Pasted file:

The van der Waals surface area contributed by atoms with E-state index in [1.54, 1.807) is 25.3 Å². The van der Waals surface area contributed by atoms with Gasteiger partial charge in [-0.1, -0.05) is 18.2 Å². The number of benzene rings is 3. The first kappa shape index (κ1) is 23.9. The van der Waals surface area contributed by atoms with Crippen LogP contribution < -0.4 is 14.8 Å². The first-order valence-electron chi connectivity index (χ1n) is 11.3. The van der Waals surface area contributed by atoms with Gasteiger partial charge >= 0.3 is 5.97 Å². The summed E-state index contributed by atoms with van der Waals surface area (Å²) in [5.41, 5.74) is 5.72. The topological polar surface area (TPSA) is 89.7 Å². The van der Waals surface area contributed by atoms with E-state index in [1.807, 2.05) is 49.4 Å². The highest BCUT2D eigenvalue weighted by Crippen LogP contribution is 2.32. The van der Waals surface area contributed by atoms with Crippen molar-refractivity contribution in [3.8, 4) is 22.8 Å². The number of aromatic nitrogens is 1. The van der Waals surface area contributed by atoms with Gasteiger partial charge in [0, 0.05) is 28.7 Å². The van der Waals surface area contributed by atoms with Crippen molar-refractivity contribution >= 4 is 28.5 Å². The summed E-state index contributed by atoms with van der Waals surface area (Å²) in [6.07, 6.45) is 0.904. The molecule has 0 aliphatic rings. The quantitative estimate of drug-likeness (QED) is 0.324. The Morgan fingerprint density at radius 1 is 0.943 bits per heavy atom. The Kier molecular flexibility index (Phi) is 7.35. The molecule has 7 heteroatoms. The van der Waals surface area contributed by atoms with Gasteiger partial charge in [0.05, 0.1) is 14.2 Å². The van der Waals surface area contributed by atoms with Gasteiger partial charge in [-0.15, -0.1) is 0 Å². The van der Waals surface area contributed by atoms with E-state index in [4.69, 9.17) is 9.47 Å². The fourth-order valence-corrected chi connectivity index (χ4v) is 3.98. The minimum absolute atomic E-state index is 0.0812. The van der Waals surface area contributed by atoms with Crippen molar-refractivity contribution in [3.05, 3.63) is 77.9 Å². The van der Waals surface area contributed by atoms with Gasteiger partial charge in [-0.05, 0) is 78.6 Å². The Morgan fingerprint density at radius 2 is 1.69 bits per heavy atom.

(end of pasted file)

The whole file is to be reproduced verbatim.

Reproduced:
The van der Waals surface area contributed by atoms with E-state index in [1.54, 1.807) is 25.3 Å². The van der Waals surface area contributed by atoms with Gasteiger partial charge in [-0.1, -0.05) is 18.2 Å². The number of benzene rings is 3. The first kappa shape index (κ1) is 23.9. The van der Waals surface area contributed by atoms with Crippen LogP contribution < -0.4 is 14.8 Å². The first-order valence-electron chi connectivity index (χ1n) is 11.3. The van der Waals surface area contributed by atoms with Gasteiger partial charge >= 0.3 is 5.97 Å². The summed E-state index contributed by atoms with van der Waals surface area (Å²) in [5.41, 5.74) is 5.72. The topological polar surface area (TPSA) is 89.7 Å². The van der Waals surface area contributed by atoms with E-state index in [1.807, 2.05) is 49.4 Å². The highest BCUT2D eigenvalue weighted by Crippen LogP contribution is 2.32. The van der Waals surface area contributed by atoms with Crippen molar-refractivity contribution in [3.8, 4) is 22.8 Å². The number of aromatic nitrogens is 1. The van der Waals surface area contributed by atoms with Gasteiger partial charge in [0, 0.05) is 28.7 Å². The van der Waals surface area contributed by atoms with Crippen molar-refractivity contribution >= 4 is 28.5 Å². The summed E-state index contributed by atoms with van der Waals surface area (Å²) in [6.07, 6.45) is 0.904. The molecule has 0 aliphatic rings. The quantitative estimate of drug-likeness (QED) is 0.324. The Morgan fingerprint density at radius 1 is 0.943 bits per heavy atom. The Kier molecular flexibility index (Phi) is 7.35. The molecule has 7 heteroatoms. The van der Waals surface area contributed by atoms with Gasteiger partial charge in [0.05, 0.1) is 14.2 Å². The van der Waals surface area contributed by atoms with Gasteiger partial charge in [-0.15, -0.1) is 0 Å². The van der Waals surface area contributed by atoms with E-state index in [4.69, 9.17) is 9.47 Å². The fourth-order valence-corrected chi connectivity index (χ4v) is 3.98. The minimum absolute atomic E-state index is 0.0812. The van der Waals surface area contributed by atoms with Crippen molar-refractivity contribution in [3.05, 3.63) is 77.9 Å². The van der Waals surface area contributed by atoms with Gasteiger partial charge in [-0.05, 0) is 78.6 Å². The Morgan fingerprint density at radius 2 is 1.69 bits per heavy atom.